Meal number one is just like a normal roast, but the meat is quite a bit more tender and I think tastier.

To go with the day one meal, you can add potatoes to the meat when it is about half done, or make instant potatoes or whatever you have on hand and your family will eat.

When you serve the meal, just put out whatever amount provides a good serving for everyone eating. It is great with rolls and any vegetalbe. If you put it all on the table at once, people will tend to overeat and you won't have any leftovers to freeze for later.

Take the rest of the meat and pull it apart for bar-b-que. It is easier to thaw up later if it is already pulled apart. If you prefer sliced, then you need to cool it so it will slice more easily. Divide the juice in the pan among the number of meals you are freezing.

When you don't have time to cook or just need a break from cooking, thaw up the meat and serve with your favorite bar-b-que sause, buns, and chips.

I like the meat in bigger and thicker chunks. Sometimes is only available thin sliced. If I can only get the thin sliced, I find it cooks nice, but it takes less time. It is easier to make a skillet meal with meat and potaotes than if it is thick. If I am trying to cook enough for more than one meal, I have to have the thick.

In the photo I did one serving with the meat pulled apart for a bbq sandwich or to eat plain. The potatoes have just a couple of spoonfuls of the juice that cooked out of the meat. The roll is a potato roll. The family is free to make a sandwich or eat with a fork.

I like to give options to the individual when a meal is served, like eating it as a sandwich or a plate meal. The problem with cooking is that the cook often can't even decide what he or she wants to eat for supper, and they sure can't second guess what every family member is going to want for supper that night. So, the more options with a meal, the more likely everyone is to find the meal filling and satisfying.

If you are enjoying this blog, please invite your friends to follow it.

Happy eating.


Wednesday, January 12, 2011

Bacon Fried Quinoa with Extra Bacon

Bacon Fried Quinoa with Extra Bacon

1 ½ cups of quinoa – give or take a cup or so
6 to 50 slices of bacon – depending on what you have on hand. (I am kidding about that much bacon. If this is the main dish, than whatever amount of bacon your family will eat. If this is not the main dish, then you don't really need any extra bacon. 4 to 6 slices will do nicely.)
2 - 4 eggs, depending on how well you like eggs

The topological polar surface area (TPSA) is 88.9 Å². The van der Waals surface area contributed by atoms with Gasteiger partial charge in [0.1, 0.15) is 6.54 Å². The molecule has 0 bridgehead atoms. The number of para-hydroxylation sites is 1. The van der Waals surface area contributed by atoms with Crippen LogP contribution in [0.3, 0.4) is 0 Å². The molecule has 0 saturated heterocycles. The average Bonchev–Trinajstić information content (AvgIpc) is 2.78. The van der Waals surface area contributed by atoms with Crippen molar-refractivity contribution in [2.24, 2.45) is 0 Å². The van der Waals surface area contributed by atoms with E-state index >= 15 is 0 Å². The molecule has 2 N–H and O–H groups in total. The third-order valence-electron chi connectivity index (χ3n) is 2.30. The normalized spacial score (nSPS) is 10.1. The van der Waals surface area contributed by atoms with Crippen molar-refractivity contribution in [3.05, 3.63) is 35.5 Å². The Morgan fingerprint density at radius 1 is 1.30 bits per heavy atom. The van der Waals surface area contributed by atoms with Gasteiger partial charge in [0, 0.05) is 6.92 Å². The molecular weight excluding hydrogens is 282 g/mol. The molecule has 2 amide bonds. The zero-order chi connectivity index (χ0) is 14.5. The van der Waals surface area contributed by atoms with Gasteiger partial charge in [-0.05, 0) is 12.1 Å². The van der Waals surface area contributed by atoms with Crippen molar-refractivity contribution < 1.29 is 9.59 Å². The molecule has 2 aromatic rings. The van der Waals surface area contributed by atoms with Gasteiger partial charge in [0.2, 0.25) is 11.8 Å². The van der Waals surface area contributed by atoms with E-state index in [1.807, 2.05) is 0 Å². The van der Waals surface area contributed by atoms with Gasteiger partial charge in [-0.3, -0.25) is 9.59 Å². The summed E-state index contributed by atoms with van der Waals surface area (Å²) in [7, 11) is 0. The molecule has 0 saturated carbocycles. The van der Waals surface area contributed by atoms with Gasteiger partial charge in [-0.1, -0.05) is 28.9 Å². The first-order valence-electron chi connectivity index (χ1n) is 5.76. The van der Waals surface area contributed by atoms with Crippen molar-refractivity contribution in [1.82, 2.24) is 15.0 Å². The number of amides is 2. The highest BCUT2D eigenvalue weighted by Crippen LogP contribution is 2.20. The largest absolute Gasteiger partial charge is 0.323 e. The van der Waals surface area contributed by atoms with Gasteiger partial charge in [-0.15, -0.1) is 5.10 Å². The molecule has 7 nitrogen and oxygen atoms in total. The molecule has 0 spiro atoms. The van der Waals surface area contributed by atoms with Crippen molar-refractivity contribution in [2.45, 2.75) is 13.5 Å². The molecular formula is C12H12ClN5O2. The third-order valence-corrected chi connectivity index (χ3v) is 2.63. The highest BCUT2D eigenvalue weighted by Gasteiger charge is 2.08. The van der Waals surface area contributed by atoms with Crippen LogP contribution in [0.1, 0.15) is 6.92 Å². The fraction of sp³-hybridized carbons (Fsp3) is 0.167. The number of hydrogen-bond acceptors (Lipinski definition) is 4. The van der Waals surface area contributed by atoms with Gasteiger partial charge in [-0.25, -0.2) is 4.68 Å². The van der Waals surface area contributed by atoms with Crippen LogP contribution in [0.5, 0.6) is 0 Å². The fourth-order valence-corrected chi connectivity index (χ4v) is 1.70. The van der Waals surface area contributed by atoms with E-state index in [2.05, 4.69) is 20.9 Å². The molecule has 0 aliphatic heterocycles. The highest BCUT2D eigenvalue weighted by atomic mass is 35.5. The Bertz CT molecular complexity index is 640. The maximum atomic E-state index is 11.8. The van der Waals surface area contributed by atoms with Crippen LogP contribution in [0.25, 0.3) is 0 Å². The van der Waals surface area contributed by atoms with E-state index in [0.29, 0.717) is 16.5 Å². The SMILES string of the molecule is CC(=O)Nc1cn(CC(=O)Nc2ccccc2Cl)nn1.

First, cut up about 4 to 6 slices of bacon and brown cook them fairly crisp in the skillet. Fling in few green onions if you have them on hand. If you like the flavor of canned green chiles or a favorite picante sauce, then adding a little of that is good as well. You can add extras to the bacon while it is cooking, or add it at the end when you put everything back into the skillet. If you are adding a raw veggie, you better put it in with the bacon so it can cook.

When they are done, remove from skillet and cook the rest of the bacon to however crisp you happen to like it. Remove the bacon from the skillet. Reserve enough bacon grease to grease the clean skillet if you want to and drain the rest onto you pan of dog food. (Dogs love bacon grease.) If you don’t save a little bacon grease, then you will have to use something else like coconut oil or olive oil
when you fry the quinoa.

While the bacon is frying, crack the eggs into a bowl and beat them slightly with a fork.

If your skillet is bad to stick, you need to either clean the skillet or get another skillet that is already clean. That sort of depends on who is doing the dishes that night.

Heat your greased skillet to fairly hot and add your cooked quinoa. (I used a cup and a half for this recipe, but you can add more or less, depending on how much you have or how many people are going to be eating the finished dish.) Flip the quinoa around in the skillet until is thoroughly hot and starting to brown. Stir in your bacon crisps. Then drizzle your eggs into the skillet. If you are trying to disguise the eggs for kids that don’t really like eggs, then drizzle them in in very small drizzles. If your family likes eggs, then drizzle them in thick drizzles. Or, just dump them in and stir until they are done.